We have been digging into the resource-handling code, and have pretty much decided not to use QT for it. The problem is that QT stores the resources in compiled form, so it’s embedded in the application in an inaccesible form. That means, for example, that it is much harder to build versions for other languages. It’s also impossible for users to “hack” minor changes.
The alternative is to write separate, native code for Macintosh (using Cocoa and either Objective-C or Swift) and for Windows (using their API). If we need to write native code for resources, than it may also make sense to just do it for everything. More effort, but better.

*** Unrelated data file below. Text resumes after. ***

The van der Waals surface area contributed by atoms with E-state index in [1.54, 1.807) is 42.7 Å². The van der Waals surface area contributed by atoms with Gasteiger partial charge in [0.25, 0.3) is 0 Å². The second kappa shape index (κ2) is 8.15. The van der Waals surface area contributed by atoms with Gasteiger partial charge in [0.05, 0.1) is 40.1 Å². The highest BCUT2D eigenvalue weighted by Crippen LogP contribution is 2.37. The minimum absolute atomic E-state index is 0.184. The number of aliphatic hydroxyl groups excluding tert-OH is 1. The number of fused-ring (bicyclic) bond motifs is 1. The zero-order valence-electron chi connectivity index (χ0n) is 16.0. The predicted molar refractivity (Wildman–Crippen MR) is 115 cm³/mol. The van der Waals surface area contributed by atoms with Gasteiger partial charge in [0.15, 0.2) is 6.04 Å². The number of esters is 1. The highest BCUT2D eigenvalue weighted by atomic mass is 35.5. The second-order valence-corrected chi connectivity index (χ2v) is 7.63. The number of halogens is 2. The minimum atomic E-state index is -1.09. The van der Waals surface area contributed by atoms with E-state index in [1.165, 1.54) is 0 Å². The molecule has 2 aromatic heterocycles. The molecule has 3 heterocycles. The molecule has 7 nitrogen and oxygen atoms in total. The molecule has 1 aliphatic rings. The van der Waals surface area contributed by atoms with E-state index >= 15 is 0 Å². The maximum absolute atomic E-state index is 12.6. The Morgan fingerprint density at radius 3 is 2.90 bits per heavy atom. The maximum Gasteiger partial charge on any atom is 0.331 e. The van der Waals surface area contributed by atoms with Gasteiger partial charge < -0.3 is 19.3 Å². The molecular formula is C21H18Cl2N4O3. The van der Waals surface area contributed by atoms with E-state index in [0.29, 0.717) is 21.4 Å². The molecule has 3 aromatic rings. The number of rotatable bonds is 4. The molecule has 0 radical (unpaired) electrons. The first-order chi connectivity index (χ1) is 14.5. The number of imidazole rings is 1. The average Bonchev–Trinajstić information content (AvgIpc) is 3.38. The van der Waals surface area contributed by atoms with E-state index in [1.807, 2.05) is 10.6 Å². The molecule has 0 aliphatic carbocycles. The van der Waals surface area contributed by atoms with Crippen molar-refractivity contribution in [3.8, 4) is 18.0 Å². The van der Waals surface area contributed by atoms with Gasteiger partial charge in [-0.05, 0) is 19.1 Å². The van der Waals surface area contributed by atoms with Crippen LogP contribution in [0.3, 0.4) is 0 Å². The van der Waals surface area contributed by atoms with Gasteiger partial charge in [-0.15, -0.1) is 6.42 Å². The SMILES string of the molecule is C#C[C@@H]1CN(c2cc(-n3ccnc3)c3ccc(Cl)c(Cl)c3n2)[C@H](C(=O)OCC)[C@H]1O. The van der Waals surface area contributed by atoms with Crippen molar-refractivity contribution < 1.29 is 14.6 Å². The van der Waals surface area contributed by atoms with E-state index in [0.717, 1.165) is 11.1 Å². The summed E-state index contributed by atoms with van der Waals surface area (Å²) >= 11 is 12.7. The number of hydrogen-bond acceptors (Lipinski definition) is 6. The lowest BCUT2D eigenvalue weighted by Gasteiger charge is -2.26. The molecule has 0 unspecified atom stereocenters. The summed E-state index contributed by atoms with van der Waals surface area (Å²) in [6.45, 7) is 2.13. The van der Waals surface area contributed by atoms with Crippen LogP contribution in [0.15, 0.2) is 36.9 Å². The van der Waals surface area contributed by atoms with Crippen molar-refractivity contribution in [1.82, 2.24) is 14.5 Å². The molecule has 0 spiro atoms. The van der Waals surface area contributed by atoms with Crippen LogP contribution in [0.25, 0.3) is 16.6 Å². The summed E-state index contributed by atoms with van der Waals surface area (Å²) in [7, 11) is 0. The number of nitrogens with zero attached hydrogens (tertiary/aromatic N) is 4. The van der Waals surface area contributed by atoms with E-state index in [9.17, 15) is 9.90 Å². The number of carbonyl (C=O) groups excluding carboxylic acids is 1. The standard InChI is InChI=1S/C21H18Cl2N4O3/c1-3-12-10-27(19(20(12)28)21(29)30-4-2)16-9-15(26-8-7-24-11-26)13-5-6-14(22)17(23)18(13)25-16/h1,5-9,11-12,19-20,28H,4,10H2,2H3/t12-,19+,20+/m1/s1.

I just read a well thought-out article that extols the virtues of writing for both platforms at the same time, instead of building one and then doing a “port” later (or using a cross-platform tool like QT). Considering both at the beginning leads to better design. Also better quality code, since each compiler catches different types of bugs. It’s kind of like having two building inspections instead of one.
After 14 months of talking with (and paying) subcontractors and getting nowhere, the idea of doing the work in-house is appealing. It probably would take a year or more of rather tedious/frustrating work to finish the Pro version that way, but the end results will be better. This is going to be a tough decision.
Turtle Creek Software